It seems a fairly safe bet that there will not be a straightforward ‘return to normal’ in one go (and here I’m speculating – not with my work hat on, but as it happens my day-job is in the world of health policy). A full resumption of regular activities seems unlikely unless and until the population has been vaccinated against COVID-19; that’s not going to be before 2021. Lockdown in its current form is likely to be lifted at some point, no doubt in stages for different situations and groups, but social distancing is likely to remain for some time to come. Greater movement will be made possible by having systems in place that enable people with coronavirus, and people who have been in contact with them, to be identified and required to self-isolate – this is why the Government is developing a ‘track and trace’ service.
In this context, while in principle workplaces should be able to open provided they can apply social distancing measures – a very big proviso, it must be said – realistically it doesn’t seem likely that the railways will see anything like their regular volume of commuters again this year. Even when lockdown is eased, we can expect many businesses to continue to operate remotely, for both convenience and peace of mind. Leisure travel is also likely to be down massively over a sustained period – any event or attraction involving any sort of crowd will have to remain closed, as will many (maybe not all) pubs and restaurants. Even when people might want to make use of rail travel, maintaining social distancing on trains will be very difficult, maybe impossible for practical purposes, although the sector is no doubt evaluating options.
For Bedford (and other destinations on the Midland Main Line), this will interact with the substantial changes that are planned for our train services in December – but it’s not yet at all clear how.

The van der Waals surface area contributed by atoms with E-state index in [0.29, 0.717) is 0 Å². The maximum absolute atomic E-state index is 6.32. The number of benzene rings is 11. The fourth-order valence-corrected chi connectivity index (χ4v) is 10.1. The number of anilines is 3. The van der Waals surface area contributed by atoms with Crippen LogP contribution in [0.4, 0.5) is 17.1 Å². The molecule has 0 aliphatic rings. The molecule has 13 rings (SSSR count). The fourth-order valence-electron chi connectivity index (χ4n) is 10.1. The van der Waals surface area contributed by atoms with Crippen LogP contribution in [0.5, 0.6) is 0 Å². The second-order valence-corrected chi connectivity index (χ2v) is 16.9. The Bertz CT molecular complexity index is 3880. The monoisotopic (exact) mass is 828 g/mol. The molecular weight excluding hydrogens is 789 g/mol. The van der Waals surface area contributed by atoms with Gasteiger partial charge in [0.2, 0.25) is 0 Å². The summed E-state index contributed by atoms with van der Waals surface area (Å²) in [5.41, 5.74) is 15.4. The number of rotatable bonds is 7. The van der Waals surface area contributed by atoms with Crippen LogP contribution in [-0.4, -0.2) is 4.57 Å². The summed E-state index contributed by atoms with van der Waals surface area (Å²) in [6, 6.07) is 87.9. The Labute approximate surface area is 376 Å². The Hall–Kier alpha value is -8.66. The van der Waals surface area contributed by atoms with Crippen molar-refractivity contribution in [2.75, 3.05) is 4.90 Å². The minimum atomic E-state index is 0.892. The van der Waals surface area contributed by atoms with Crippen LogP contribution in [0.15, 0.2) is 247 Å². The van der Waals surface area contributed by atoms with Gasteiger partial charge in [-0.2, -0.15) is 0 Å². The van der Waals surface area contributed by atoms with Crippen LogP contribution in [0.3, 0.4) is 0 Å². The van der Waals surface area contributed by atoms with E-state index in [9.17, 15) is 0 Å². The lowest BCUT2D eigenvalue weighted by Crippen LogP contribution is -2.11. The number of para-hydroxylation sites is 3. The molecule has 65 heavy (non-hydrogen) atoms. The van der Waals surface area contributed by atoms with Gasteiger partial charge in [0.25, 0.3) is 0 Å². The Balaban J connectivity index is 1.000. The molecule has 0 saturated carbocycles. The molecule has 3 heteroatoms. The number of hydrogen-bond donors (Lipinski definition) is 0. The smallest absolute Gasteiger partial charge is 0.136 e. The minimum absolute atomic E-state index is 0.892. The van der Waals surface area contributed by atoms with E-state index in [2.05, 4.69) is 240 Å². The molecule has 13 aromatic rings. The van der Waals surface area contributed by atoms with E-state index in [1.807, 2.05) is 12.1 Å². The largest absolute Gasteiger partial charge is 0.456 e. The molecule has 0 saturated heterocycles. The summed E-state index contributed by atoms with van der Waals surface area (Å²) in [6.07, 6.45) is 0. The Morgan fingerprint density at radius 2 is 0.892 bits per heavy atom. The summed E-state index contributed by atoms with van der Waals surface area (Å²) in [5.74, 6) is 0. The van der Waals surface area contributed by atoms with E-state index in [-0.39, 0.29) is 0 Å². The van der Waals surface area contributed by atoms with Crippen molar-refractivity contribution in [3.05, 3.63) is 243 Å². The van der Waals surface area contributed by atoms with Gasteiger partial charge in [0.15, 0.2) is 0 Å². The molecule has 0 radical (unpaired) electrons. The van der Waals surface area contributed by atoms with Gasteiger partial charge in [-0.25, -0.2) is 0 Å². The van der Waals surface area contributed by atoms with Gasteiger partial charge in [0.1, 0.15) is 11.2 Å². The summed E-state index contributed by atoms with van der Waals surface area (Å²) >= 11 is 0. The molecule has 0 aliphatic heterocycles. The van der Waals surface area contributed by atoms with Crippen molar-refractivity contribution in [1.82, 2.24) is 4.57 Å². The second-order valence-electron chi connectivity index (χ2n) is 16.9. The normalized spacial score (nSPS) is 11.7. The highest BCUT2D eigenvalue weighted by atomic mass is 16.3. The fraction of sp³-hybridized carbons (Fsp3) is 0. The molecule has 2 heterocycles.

To recap, the electrification of the Midland Main Line from Bedford to Kettering and Corby is due to be brought into use. Bedford’s express services are due to be restricted to trains between St Pancras and Corby, although they will be reintroduced in peak hours and operated by upgraded (and, later, refurbished) class 360 electric trains.
Even before then, East Midlands Railway was due to introduce four class 180 diesel trains to service, and replace its current Intercity 125 trains with ‘red’ HSTs (ie trains cascaded from the LNER, ex-Virgin Trains East Coast fleet, which are somewhat better in terms of compliance with accessibility regulations), before withdrawing all HSTs entirely in December.
So, will any or all of that still be possible? Test trains have begun operating to check the electric wires, so that looks on course to be completed on time (though these projects aren’t done until they’re done). EMR seems to be getting close to having the first of its red HSTs in service, although this was due to happen last Friday and I haven’t seen any confirmation that it did. [EDIT: the first run of an EMR ‘red HST’ in service came on Monday 4th May, the day after this article was first published.] But otherwise, it’s not yet clear whether the class 360s and the Corby split will be needed at all, still less whether the work to introduce them can be completed in lockdown or even social distancing conditions. Presumably the Corby split plan won’t be attempted without the class 360s, as there is no other rolling stock readily available that could maintain the same timings.
So, we need to wait and see: we know that the rail ‘industry’ is doing the work right now to figure out what services it will be providing later this year and beyond. Expect more on this subject in the coming months.
Header image adapted from a photo by Matt Buck on Flickr under Creative Commons licence BY-SA 2.0, and available for reuse under the same.